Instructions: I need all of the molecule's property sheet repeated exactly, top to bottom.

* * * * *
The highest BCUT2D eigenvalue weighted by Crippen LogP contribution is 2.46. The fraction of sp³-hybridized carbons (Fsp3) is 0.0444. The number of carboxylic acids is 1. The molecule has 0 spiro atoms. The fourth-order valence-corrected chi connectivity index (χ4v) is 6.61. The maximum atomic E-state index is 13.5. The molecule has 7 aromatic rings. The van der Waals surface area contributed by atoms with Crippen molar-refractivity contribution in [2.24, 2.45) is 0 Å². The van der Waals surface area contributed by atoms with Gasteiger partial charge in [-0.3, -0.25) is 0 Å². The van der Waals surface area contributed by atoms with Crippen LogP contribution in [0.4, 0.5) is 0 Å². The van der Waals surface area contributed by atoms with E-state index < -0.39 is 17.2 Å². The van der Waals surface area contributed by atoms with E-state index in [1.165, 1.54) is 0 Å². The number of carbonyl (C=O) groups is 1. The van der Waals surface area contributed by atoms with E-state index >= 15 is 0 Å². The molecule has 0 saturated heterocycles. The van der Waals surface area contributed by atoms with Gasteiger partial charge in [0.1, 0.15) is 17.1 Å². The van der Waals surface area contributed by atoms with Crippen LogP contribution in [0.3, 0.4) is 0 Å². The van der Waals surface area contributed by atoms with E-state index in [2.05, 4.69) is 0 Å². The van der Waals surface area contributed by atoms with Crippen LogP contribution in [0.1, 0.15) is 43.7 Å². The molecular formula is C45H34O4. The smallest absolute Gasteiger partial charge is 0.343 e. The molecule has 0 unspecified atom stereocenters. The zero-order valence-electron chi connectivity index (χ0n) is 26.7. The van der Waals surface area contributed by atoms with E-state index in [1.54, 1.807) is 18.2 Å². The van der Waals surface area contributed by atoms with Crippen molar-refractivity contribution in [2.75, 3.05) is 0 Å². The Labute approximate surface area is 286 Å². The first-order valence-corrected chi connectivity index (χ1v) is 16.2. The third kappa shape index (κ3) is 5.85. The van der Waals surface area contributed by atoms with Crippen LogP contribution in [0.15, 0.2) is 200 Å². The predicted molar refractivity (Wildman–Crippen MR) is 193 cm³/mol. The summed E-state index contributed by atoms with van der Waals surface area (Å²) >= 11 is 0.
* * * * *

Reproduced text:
The highest BCUT2D eigenvalue weighted by Crippen LogP contribution is 2.46. The fraction of sp³-hybridized carbons (Fsp3) is 0.0444. The number of carboxylic acids is 1. The molecule has 0 spiro atoms. The fourth-order valence-corrected chi connectivity index (χ4v) is 6.61. The maximum atomic E-state index is 13.5. The molecule has 7 aromatic rings. The van der Waals surface area contributed by atoms with Crippen molar-refractivity contribution in [2.24, 2.45) is 0 Å². The van der Waals surface area contributed by atoms with Gasteiger partial charge in [-0.3, -0.25) is 0 Å². The van der Waals surface area contributed by atoms with Crippen LogP contribution in [0.4, 0.5) is 0 Å². The van der Waals surface area contributed by atoms with E-state index < -0.39 is 17.2 Å². The van der Waals surface area contributed by atoms with E-state index in [1.165, 1.54) is 0 Å². The number of carbonyl (C=O) groups is 1. The van der Waals surface area contributed by atoms with E-state index >= 15 is 0 Å². The molecule has 0 saturated heterocycles. The van der Waals surface area contributed by atoms with Gasteiger partial charge in [0.1, 0.15) is 17.1 Å². The van der Waals surface area contributed by atoms with Crippen LogP contribution in [0.3, 0.4) is 0 Å². The van der Waals surface area contributed by atoms with E-state index in [2.05, 4.69) is 0 Å². The van der Waals surface area contributed by atoms with Crippen LogP contribution in [0.1, 0.15) is 43.7 Å². The molecular formula is C45H34O4. The smallest absolute Gasteiger partial charge is 0.343 e. The molecule has 0 unspecified atom stereocenters. The zero-order valence-electron chi connectivity index (χ0n) is 26.7. The van der Waals surface area contributed by atoms with E-state index in [1.54, 1.807) is 18.2 Å². The van der Waals surface area contributed by atoms with Crippen molar-refractivity contribution in [2.75, 3.05) is 0 Å². The Labute approximate surface area is 286 Å². The first-order valence-corrected chi connectivity index (χ1v) is 16.2. The third kappa shape index (κ3) is 5.85. The van der Waals surface area contributed by atoms with Crippen LogP contribution in [0.15, 0.2) is 200 Å². The predicted molar refractivity (Wildman–Crippen MR) is 193 cm³/mol. The summed E-state index contributed by atoms with van der Waals surface area (Å²) >= 11 is 0.